Wondering what speech and language pathologists do?
- Speech and language pathologists, also called SLPs, are experts in communication who help individuals of all ages with disorders in communication and swallowing.
- SLPs work in a range of settings including schools, hospitals, long-term care facilities, outpatient clinics, early childhood centers and nonprofit organizations.
- SLPs work with individuals from birth to the elderly.
Conditions that SLPs treat include:
- Speech sounds — how one makes sounds and put sounds together in words. Disorders of phonology, apraxia or dysarthria.
- Language — how one understands what we hear or read, as well as how we tell others what we are thinking. Loss of language may be called aphasia. SLPs often work with children and adults who have problems with reading, spelling and writing.
- Social communication — often referred to as pragmatics. Individuals can have difficulties with taking turns, following rules or how close to stand to someone when talking.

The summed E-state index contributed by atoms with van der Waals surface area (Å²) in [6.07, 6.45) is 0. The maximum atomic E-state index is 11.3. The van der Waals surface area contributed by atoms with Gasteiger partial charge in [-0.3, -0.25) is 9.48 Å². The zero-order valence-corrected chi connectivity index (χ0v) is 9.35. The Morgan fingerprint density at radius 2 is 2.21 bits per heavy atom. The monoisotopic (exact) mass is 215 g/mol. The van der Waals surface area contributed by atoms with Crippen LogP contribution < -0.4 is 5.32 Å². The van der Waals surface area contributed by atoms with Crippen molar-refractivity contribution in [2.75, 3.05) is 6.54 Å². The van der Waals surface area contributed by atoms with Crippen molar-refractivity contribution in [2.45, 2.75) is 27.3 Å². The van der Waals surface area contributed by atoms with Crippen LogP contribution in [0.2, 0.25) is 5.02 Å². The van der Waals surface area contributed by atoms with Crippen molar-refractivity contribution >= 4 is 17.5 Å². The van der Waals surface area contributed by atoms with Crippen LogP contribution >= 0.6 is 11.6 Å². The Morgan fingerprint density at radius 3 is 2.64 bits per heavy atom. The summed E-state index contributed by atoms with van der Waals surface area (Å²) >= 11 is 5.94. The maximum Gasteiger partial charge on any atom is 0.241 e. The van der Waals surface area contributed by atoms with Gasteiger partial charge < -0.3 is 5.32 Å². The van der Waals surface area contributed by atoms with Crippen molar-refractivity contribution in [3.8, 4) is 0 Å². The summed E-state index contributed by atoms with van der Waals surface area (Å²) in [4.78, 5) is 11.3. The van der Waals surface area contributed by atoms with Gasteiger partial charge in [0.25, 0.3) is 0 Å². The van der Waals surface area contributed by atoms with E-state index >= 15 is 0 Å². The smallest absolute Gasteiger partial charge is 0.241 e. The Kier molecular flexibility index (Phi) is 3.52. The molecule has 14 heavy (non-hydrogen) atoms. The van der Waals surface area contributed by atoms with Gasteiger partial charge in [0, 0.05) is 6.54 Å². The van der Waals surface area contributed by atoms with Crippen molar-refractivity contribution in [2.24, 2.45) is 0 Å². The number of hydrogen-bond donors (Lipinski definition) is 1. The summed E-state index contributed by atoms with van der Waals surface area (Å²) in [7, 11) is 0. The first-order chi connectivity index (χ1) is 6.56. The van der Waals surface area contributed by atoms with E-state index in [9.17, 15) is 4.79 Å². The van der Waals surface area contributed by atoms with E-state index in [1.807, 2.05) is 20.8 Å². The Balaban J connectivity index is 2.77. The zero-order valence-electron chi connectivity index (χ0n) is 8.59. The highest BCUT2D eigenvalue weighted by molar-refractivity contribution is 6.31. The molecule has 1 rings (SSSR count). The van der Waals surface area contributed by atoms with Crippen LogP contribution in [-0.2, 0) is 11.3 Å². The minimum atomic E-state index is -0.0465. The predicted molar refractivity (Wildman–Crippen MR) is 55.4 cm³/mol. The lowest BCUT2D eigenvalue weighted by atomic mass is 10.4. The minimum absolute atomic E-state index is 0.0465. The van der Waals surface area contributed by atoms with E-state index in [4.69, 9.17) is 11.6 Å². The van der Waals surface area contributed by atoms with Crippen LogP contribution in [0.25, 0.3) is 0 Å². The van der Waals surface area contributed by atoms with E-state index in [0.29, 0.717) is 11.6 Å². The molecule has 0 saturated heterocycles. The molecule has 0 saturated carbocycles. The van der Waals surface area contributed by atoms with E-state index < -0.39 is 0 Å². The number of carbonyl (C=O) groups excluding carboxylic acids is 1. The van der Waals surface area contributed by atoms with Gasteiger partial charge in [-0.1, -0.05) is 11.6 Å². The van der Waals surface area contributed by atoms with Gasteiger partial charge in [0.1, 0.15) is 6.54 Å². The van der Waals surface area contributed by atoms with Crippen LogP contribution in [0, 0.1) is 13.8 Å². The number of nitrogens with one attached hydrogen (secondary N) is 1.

- Voice — individuals who have voice disorders may sound hoarse, lose their voice, talk to loudly or be unable to make an appropriate-sounding voice.
- Fluency — refers to how well speech flows. People who stutter and clutter are often described as having a fluency disorder.
- Cognitive communication — problems related to memory, attention, problem solving, organization and other thinking skills.
- Feeding and swallowing — referred to as dysphagia. These are conditions related to how an individual sucks, chews and swallow foods and liquids. Swallowing disorders are life threatening and lead to poor nutrition, weight loss and other health problems.
- Augmentative and alternative communication — also known as AAC. These are systems for individuals with severe expressive and/or language comprehension disorders, such as autism spectrum disorder or progressive neurological disorders.
Altered from asha.org.